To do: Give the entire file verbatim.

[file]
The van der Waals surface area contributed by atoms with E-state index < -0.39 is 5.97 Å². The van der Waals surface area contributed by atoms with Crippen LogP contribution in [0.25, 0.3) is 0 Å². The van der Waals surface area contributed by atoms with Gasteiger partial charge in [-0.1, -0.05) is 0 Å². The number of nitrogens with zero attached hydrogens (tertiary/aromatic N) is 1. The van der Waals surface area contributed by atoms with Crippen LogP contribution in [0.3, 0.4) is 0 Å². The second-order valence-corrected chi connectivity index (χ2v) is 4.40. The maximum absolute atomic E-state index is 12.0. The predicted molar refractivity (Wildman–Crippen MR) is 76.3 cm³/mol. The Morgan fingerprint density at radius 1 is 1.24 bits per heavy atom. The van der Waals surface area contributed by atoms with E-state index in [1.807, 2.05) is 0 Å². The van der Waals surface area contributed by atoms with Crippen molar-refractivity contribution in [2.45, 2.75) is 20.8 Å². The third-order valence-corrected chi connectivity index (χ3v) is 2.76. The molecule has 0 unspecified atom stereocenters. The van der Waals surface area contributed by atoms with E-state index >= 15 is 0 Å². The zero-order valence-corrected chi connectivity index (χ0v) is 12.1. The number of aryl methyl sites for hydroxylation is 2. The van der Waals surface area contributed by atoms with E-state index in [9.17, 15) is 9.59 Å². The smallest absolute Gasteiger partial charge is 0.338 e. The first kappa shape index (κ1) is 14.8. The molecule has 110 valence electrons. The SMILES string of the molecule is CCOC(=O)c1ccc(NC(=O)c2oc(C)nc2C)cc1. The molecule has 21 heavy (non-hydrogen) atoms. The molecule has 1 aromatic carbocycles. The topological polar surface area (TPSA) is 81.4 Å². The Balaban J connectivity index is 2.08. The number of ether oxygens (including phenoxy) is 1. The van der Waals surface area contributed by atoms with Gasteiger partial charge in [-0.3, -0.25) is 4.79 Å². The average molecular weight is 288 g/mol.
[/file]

The van der Waals surface area contributed by atoms with E-state index < -0.39 is 5.97 Å². The van der Waals surface area contributed by atoms with Crippen LogP contribution in [0.25, 0.3) is 0 Å². The van der Waals surface area contributed by atoms with Gasteiger partial charge in [-0.1, -0.05) is 0 Å². The number of nitrogens with zero attached hydrogens (tertiary/aromatic N) is 1. The van der Waals surface area contributed by atoms with Crippen LogP contribution in [0.3, 0.4) is 0 Å². The second-order valence-corrected chi connectivity index (χ2v) is 4.40. The maximum absolute atomic E-state index is 12.0. The predicted molar refractivity (Wildman–Crippen MR) is 76.3 cm³/mol. The Morgan fingerprint density at radius 1 is 1.24 bits per heavy atom. The van der Waals surface area contributed by atoms with E-state index in [1.807, 2.05) is 0 Å². The van der Waals surface area contributed by atoms with Crippen molar-refractivity contribution in [2.45, 2.75) is 20.8 Å². The third-order valence-corrected chi connectivity index (χ3v) is 2.76. The molecule has 0 unspecified atom stereocenters. The van der Waals surface area contributed by atoms with E-state index >= 15 is 0 Å². The zero-order valence-corrected chi connectivity index (χ0v) is 12.1. The number of aryl methyl sites for hydroxylation is 2. The van der Waals surface area contributed by atoms with E-state index in [9.17, 15) is 9.59 Å². The smallest absolute Gasteiger partial charge is 0.338 e. The first kappa shape index (κ1) is 14.8. The molecule has 110 valence electrons. The SMILES string of the molecule is CCOC(=O)c1ccc(NC(=O)c2oc(C)nc2C)cc1. The molecule has 21 heavy (non-hydrogen) atoms. The molecule has 1 aromatic carbocycles. The topological polar surface area (TPSA) is 81.4 Å². The Balaban J connectivity index is 2.08. The number of ether oxygens (including phenoxy) is 1. The van der Waals surface area contributed by atoms with Gasteiger partial charge in [-0.3, -0.25) is 4.79 Å². The average molecular weight is 288 g/mol.